- Instructions for Contributors. [Journal Article]
- ZBZoo Biol 2016; 35(6):580-581
- Announcements. [Journal Article]
- ZBZoo Biol 2016; 35(6):579
- Modulation of whistle production related to training sessions in bottlenose dolphins (Tursiops truncatus) under human care. [Journal Article]
- ZBZoo Biol 2016; 35(6):495-504
- Bottlenose dolphins are highly social cetaceans with an extensive sound production including clicks, burst-pulsed sounds, and whistles. Some whistles, known as signature whistles, are individually sp...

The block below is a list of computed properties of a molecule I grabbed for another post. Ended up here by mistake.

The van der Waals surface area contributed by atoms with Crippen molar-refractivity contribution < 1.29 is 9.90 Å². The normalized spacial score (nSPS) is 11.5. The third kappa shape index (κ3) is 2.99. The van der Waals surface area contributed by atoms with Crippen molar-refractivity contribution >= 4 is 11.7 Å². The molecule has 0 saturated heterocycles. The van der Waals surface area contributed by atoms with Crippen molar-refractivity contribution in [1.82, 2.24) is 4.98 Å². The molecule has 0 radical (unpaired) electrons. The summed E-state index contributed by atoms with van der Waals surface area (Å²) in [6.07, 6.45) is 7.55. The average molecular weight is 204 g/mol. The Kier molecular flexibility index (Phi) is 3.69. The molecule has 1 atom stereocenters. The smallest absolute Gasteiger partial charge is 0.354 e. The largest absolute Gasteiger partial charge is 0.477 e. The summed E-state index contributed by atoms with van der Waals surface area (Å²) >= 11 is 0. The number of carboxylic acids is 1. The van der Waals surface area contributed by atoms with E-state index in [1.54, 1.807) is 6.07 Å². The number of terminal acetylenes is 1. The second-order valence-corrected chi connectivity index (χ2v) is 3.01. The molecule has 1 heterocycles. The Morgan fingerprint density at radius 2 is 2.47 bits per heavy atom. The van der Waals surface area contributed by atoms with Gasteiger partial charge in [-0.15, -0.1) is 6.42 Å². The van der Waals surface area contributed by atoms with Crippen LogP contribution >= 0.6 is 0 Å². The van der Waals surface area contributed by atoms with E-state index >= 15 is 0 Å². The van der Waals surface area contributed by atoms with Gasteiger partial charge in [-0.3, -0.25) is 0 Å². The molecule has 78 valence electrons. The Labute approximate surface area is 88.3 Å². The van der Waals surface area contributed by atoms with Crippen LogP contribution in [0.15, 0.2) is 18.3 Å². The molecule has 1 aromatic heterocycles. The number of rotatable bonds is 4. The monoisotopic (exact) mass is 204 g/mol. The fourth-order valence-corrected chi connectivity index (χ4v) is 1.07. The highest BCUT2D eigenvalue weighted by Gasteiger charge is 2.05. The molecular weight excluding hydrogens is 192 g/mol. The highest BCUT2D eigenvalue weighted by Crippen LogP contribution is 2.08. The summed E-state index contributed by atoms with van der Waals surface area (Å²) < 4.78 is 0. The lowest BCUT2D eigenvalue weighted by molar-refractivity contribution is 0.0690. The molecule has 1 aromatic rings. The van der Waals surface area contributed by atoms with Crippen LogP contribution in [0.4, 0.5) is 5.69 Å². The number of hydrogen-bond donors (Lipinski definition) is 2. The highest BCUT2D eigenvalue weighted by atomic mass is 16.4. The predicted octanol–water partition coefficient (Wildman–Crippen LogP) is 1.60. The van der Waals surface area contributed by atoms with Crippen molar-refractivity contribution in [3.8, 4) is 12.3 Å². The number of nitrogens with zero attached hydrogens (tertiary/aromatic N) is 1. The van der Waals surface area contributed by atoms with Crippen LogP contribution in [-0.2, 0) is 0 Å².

Bottlenose dolphins are highly social cetaceans with an extensive sound production including clicks, burst-pulsed sounds, and whistles. Some whistles, known as signature whistles, are individually specific. These acoustic signatures are commonly described as being emitted in contexts of stress during forced isolation and as group cohesion calls. Interactions between humans and captive dolphins is largely based on positive reinforcement conditioning within several training/feeding sessions per day. Vocal behavior of dolphins during these interactions might vary. To investigate this, we recorded 10 bottlenose dolphins of Parc Asterix dolphinarium (France) before, during and after 10 training sessions for a total duration of 7 hr and 32 min. We detected 3,272 whistles with 2,884 presenting a quality good enough to be categorized. We created a catalog of whistle types by visual categorization verified by five naive judges (Fleiss' Kappa Test). We then applied the SIGID method to identify the signatures whistles present in our recordings. We found 279 whistles belonging to one of the four identified signature whistle types. The remaining 2,605 were classified as non-signature whistles. The non-signature whistles emission rate was higher during and after the training sessions than before. Emission rate of three signature whistles types significantly increased afterwards as compared to before the training sessions. We suggest that dolphins use their signature whistles when they return to their intraspecific social interactions succeeding scheduled and human-organized training sessions. More observations are needed to make conclusions about the function of signature whistles in relation to training sessions. Zoo Biol. 35:495-504, 2016. © 2016 Wiley Periodicals, Inc.